“I’m in dire need of help,” Anita Houck typed into her home computer after a particularly bad day at school last spring. “At this point I feel like one of those teachers I always said shouldn’t be teaching. It’s awful.”
A first-year teacher in the Newton, Mass., public schools, Houck was getting nowhere with two high school English classes she had been assigned to halfway through the second semester. Some of the students were unruly. Many just acted bored.
For a new teacher, the experience of working with such hard-to-manage classes can be bruising. And what makes it worse is that most novices have nowhere to go—and no one to turn to for help and support. Houck was lucky.
Through an innovative computer network being pioneered by the Harvard University Graduate School of Education, Houck communicated regularly with several faculty members and roughly 40 other beginning teachers from the university. Using personal computers in their homes, the beginning teachers—who are scattered across the country—can turn to trusted colleagues and instructors to vent frustrations; describe the daily challenges they face; and receive support, feedback, and assistance.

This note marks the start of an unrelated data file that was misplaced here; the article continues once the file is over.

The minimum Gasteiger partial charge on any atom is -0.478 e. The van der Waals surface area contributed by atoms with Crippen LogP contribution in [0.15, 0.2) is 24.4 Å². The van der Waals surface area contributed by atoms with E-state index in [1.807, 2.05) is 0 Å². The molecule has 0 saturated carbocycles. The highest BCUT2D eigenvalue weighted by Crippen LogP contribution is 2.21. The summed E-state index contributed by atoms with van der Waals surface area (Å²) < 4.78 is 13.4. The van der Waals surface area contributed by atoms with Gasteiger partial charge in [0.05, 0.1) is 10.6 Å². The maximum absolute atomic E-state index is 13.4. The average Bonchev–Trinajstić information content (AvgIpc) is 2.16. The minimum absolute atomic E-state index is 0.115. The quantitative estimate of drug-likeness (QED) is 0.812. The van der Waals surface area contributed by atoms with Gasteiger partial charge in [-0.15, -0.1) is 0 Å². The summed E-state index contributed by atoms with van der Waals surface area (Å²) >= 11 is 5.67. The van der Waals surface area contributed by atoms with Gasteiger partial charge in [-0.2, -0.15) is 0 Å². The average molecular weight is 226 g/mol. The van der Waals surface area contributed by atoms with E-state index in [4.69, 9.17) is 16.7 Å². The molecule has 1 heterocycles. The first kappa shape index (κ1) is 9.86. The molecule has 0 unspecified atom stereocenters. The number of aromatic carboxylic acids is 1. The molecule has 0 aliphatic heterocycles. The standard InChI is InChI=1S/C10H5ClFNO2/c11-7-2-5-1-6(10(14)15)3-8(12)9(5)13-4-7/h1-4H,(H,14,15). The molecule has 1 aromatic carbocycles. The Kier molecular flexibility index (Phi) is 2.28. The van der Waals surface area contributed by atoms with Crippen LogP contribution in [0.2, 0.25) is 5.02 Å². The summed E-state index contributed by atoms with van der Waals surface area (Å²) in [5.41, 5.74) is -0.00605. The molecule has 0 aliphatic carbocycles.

Within hours of sending out her SOS last spring, empathetic messages from her former classmates and instructors began pouring in through the network. Some offered practical advice and moral support; one described a distressing classroom situation similar to Houck’s. “I really was lost,” Houck recalls. “The emotional support I got back helped.”
There is plenty of evidence to suggest a teacher’s experience in the first year of classroom teaching has much to do with whether he or she stays in the profession. Approximately 15 percent of new teachers leave teaching by the end of that first year on the job, and roughly half leave within the first five years. One way to cut this dropout rate, many contend, is for training programs and school districts to do a better job supporting novices. Because graduates scatter across the country, teacher-preparation institutions find it difficult to provide the kind of support new teachers need. Looking for a way to bridge the distance barrier, Katherine Merseth, the former director of teacher preparation at Harvard, struck upon the idea of using existing electronic-mail and computer-network technologies to create an instant community for her graduates.
One of the unique advantages of the network is that neophytes can get help and support immediately, according to Merseth, now an assistant professor of education at the University of California at Riverside. The help comes not just from instructors at the university, but from first-year teachers facing similar challenges.